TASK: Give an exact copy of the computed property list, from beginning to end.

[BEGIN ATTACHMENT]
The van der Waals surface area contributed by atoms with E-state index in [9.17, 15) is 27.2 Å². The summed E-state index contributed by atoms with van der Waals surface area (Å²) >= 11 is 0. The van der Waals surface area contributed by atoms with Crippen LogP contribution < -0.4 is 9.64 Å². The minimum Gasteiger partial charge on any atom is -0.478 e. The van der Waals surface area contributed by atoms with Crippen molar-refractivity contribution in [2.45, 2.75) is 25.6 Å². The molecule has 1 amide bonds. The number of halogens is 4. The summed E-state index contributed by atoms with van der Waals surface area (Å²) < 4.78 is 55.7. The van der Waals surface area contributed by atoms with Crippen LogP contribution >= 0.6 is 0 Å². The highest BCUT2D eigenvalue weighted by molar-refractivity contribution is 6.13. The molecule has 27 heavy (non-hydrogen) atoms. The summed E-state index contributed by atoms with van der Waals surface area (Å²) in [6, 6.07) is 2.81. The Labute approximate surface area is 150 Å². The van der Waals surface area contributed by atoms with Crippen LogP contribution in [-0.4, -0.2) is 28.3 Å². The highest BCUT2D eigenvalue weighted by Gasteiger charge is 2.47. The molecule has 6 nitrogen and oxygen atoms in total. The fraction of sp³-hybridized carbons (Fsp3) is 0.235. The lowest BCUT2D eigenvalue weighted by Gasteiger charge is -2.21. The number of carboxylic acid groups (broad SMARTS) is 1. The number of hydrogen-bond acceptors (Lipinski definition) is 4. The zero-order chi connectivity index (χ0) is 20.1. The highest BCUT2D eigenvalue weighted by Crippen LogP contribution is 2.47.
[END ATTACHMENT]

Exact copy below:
The van der Waals surface area contributed by atoms with E-state index in [9.17, 15) is 27.2 Å². The summed E-state index contributed by atoms with van der Waals surface area (Å²) >= 11 is 0. The van der Waals surface area contributed by atoms with Crippen LogP contribution < -0.4 is 9.64 Å². The minimum Gasteiger partial charge on any atom is -0.478 e. The van der Waals surface area contributed by atoms with Crippen molar-refractivity contribution in [2.45, 2.75) is 25.6 Å². The molecule has 1 amide bonds. The number of halogens is 4. The summed E-state index contributed by atoms with van der Waals surface area (Å²) < 4.78 is 55.7. The van der Waals surface area contributed by atoms with Crippen LogP contribution >= 0.6 is 0 Å². The highest BCUT2D eigenvalue weighted by molar-refractivity contribution is 6.13. The molecule has 27 heavy (non-hydrogen) atoms. The summed E-state index contributed by atoms with van der Waals surface area (Å²) in [6, 6.07) is 2.81. The Labute approximate surface area is 150 Å². The van der Waals surface area contributed by atoms with Crippen LogP contribution in [-0.4, -0.2) is 28.3 Å². The highest BCUT2D eigenvalue weighted by Gasteiger charge is 2.47. The molecule has 6 nitrogen and oxygen atoms in total. The fraction of sp³-hybridized carbons (Fsp3) is 0.235. The lowest BCUT2D eigenvalue weighted by Gasteiger charge is -2.21. The number of carboxylic acid groups (broad SMARTS) is 1. The number of hydrogen-bond acceptors (Lipinski definition) is 4. The zero-order chi connectivity index (χ0) is 20.1. The highest BCUT2D eigenvalue weighted by Crippen LogP contribution is 2.47.